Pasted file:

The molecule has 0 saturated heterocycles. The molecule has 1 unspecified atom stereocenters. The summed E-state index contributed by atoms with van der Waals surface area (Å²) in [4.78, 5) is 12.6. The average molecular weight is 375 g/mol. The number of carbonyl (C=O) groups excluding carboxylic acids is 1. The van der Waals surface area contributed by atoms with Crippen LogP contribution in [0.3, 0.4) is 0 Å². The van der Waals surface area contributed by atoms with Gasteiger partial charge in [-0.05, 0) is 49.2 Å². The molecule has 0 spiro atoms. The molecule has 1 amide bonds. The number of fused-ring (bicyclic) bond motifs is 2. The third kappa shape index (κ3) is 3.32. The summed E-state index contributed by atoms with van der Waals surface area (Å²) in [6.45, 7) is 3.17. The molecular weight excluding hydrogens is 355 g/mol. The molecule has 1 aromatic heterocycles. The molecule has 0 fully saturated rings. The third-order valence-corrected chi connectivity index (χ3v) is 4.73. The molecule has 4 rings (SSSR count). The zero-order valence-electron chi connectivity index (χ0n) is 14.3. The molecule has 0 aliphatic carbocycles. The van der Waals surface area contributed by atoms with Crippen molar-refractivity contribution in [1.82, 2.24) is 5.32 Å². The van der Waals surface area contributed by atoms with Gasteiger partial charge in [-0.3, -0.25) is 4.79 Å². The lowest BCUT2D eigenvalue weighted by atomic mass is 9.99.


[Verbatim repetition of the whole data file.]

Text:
The molecule has 0 saturated heterocycles. The molecule has 1 unspecified atom stereocenters. The summed E-state index contributed by atoms with van der Waals surface area (Å²) in [4.78, 5) is 12.6. The average molecular weight is 375 g/mol. The number of carbonyl (C=O) groups excluding carboxylic acids is 1. The van der Waals surface area contributed by atoms with Crippen LogP contribution in [0.3, 0.4) is 0 Å². The van der Waals surface area contributed by atoms with Gasteiger partial charge in [-0.05, 0) is 49.2 Å². The molecule has 0 spiro atoms. The molecule has 1 amide bonds. The number of fused-ring (bicyclic) bond motifs is 2. The third kappa shape index (κ3) is 3.32. The summed E-state index contributed by atoms with van der Waals surface area (Å²) in [6.45, 7) is 3.17. The molecular weight excluding hydrogens is 355 g/mol. The molecule has 1 aromatic heterocycles. The molecule has 0 fully saturated rings. The third-order valence-corrected chi connectivity index (χ3v) is 4.73. The molecule has 4 rings (SSSR count). The zero-order valence-electron chi connectivity index (χ0n) is 14.3. The molecule has 0 aliphatic carbocycles. The van der Waals surface area contributed by atoms with Crippen molar-refractivity contribution in [1.82, 2.24) is 5.32 Å². The van der Waals surface area contributed by atoms with Gasteiger partial charge in [-0.3, -0.25) is 4.79 Å². The lowest BCUT2D eigenvalue weighted by atomic mass is 9.99.